December in Dorset: low sun, long shadows.
Maiden Castle, Dorchester. Full moon before sunrise.
No towers and turrets, but a monument to living in this place. The long bulk of the massive hill fort looms. Cold air in your nose; you see a few sheep, some dogs and dog walkers, early joggers running up the hill.
You climb to where the path, steep and white-chalk slippery, leads down and up again between the earth bank rings. These ridges clothed in grass were once stripped bare, to be seen from far away, startling white or glowing pinkish in the rising sun.
Walking a narrow path across the broad green top, you wonder how it must have been to wake up in this bitter cold.
The hilltop catches every wind, but then there were enclosing fences, and the shelter of round houses warmed by fire. Perhaps, like tipis of the plains, they all faced east towards the rising sun and away from the prevailing winds. There would have been the smell of smoke and cattle, and many people.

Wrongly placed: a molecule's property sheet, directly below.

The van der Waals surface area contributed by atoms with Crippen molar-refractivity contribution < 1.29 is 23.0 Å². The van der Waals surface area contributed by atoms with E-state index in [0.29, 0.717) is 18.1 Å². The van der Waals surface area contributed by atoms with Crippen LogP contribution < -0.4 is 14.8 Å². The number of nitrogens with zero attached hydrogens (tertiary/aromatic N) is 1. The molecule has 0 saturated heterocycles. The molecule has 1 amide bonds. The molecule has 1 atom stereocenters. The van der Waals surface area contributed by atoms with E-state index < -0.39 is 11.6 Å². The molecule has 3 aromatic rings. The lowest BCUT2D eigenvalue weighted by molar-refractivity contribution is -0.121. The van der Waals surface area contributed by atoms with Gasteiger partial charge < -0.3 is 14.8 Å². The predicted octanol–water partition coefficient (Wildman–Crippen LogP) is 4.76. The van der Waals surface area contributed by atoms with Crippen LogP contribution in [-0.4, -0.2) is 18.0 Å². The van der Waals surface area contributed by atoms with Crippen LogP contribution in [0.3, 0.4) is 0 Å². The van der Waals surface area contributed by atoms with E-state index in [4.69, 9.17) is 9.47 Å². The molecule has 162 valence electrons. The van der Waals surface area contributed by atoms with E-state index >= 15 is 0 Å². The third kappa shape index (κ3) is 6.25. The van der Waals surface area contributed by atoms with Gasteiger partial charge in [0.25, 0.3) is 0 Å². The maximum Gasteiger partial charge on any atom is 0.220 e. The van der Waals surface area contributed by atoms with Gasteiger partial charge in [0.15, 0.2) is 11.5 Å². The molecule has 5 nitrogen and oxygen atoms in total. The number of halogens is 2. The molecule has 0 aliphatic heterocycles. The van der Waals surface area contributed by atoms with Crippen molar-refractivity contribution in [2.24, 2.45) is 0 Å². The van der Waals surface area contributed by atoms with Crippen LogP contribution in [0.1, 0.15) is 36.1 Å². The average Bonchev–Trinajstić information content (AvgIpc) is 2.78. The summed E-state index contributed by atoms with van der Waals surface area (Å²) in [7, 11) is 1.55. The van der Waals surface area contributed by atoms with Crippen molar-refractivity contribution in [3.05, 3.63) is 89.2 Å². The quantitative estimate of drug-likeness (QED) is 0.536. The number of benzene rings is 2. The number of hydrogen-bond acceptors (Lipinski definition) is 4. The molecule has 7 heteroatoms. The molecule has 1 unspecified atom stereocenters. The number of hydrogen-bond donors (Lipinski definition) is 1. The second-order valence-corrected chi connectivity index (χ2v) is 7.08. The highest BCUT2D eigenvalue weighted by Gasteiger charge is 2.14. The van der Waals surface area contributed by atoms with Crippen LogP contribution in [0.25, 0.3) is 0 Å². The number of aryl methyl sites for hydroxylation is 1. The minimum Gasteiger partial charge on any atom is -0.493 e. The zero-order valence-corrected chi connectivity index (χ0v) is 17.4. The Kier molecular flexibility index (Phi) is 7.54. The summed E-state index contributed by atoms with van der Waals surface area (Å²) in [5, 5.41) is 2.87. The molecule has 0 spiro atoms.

A lone jogger runs the far ridge outlined against the sky.
When you reach that place and climb and walk along the top the other way, the low sun is already yellowing the grass. A shadow strides along a shadow ridge as if it wants to meet you at the corner.